Pay for Play?

Forty hour practice weeks. Billions of dollars in generated revenue. Zero pay. Welcome to the world of college sports, where student athletes bring in big bucks for their schools and receive no cash compensation in return. The National Collegiate Athletic Association contends that the amateur status of college athletes justifies limiting payments to education-related costs. But as the college athletics industry rakes in nearly $11 billion in annual revenue, the athletes are lobbying for a piece of the pie. Whether college athletes should be paid or not has been a bone of contention for decades. And just recently, the focus of a federal court ruling.

On September 30th, the U.S. Court of Appeals for the Ninth Circuit upheld a finding that NCAA’s amateurism rules capping payments to athletes violate antitrust laws. NCAA regulations, it claimed, unfairly restrain competition for top athletes. At the same time, the court ruled to allow the NCAA to restrict colleges from paying their athletes anything beyond the cost of attendance. The three-judge panel struck down a plan for universities to provide athletes with up to $5,000 a year of additional cash payments—for name, image and likeness rights—after they leave school.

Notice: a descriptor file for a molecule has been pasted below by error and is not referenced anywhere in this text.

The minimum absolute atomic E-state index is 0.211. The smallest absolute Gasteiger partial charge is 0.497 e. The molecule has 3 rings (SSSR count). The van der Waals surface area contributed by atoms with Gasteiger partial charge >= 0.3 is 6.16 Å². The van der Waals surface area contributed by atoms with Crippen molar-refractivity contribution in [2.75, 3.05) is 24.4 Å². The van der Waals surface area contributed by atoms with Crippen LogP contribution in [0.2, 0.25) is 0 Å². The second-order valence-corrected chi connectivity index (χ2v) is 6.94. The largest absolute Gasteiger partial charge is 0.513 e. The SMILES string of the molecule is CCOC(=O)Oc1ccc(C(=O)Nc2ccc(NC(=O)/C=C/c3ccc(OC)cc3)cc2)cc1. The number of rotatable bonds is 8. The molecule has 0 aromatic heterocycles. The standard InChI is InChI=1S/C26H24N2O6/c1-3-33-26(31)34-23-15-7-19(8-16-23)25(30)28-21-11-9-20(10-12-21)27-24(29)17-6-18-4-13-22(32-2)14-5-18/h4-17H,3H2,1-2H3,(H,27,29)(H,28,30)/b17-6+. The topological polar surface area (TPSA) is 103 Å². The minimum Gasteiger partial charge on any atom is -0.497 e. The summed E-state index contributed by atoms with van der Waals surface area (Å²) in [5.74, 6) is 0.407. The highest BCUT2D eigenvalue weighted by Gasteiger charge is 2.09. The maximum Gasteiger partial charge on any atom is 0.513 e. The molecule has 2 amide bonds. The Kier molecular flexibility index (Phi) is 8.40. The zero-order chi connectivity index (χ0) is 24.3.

Currently, an athletic scholarship in a Division I school can cover up to the full cost of attendance. This includes not only tuition, room and board, fees, and books, but also incidental college costs like traveling to and from home, as well as personal expenses like cell phone bills. But for many athletes, the current allowance is grossly inequitable.

College sports is a business, no matter how you look at it. Take the nearly $1 billion in TV revenue that the NCAA earns from March Madness. The average price of a 30-second ad in 2014’s championship game was just shy of $1.5 million, while use of the NCAA logo cost corporate partners between $10-$35 million. Next consider the salaries of coaches like Alabama’s Nick Saban, who brought home a whopping $7 million paycheck in 2014. Then there’s the alumni donations that pour into a university after a big win, as well as the massive revenue generated from ticket and merchandise sales. While everyone else in the business seems to be benefitting from windfall profits, it would follow that the athletes—the ones who make it all possible by sacrificing their sweat and blood—deserve a portion of the money they bring in. But, that’s simply not the case. And pay for play advocates proclaim that these athletes are being fully exploited by the NCAA’s restrictive no-pay rules.

Just ask Kelsey Lally, a Division 1 rower for Boston College. “I think that college athletes should be compensated,” says the Radnor Class of 2015 graduate. “I understand how regular students would be frustrated by the benefits of the athletes, but athletes do a lot for the school that isn’t fully appreciated. Athletes put aside mandatory hours of athletic work, not including the “optional” workouts on their own. D1 athletes represent the school, and in some ways, market the school around the world. By seeing Boston College football on ESPN, kids might grow up hoping to go there. Being an athlete takes a lot of time and effort, and I fully support compensation because I believe [it is] well deserved.”